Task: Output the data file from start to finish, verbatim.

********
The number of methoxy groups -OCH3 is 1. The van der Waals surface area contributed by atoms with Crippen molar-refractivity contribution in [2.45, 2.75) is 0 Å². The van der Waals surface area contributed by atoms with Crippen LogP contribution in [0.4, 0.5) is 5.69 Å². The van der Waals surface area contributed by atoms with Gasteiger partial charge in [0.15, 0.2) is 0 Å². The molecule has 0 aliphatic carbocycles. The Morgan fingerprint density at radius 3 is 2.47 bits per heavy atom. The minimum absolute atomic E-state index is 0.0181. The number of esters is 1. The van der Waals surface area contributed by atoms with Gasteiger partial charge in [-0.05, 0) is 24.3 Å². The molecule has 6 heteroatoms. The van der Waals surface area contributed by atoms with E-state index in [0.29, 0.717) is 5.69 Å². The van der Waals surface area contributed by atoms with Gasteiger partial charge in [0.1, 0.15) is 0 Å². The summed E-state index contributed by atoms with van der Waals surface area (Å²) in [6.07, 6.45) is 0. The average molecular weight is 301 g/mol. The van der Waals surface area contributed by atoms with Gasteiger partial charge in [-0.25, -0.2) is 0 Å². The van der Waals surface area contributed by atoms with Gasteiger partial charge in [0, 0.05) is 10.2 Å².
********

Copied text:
The number of methoxy groups -OCH3 is 1. The van der Waals surface area contributed by atoms with Crippen molar-refractivity contribution in [2.45, 2.75) is 0 Å². The van der Waals surface area contributed by atoms with Crippen LogP contribution in [0.4, 0.5) is 5.69 Å². The van der Waals surface area contributed by atoms with Gasteiger partial charge in [0.15, 0.2) is 0 Å². The molecule has 0 aliphatic carbocycles. The Morgan fingerprint density at radius 3 is 2.47 bits per heavy atom. The minimum absolute atomic E-state index is 0.0181. The number of esters is 1. The van der Waals surface area contributed by atoms with Gasteiger partial charge in [-0.05, 0) is 24.3 Å². The molecule has 6 heteroatoms. The van der Waals surface area contributed by atoms with E-state index in [0.29, 0.717) is 5.69 Å². The van der Waals surface area contributed by atoms with Gasteiger partial charge in [0.1, 0.15) is 0 Å². The summed E-state index contributed by atoms with van der Waals surface area (Å²) in [6.07, 6.45) is 0. The average molecular weight is 301 g/mol. The van der Waals surface area contributed by atoms with Gasteiger partial charge in [-0.25, -0.2) is 0 Å². The van der Waals surface area contributed by atoms with Gasteiger partial charge in [0, 0.05) is 10.2 Å².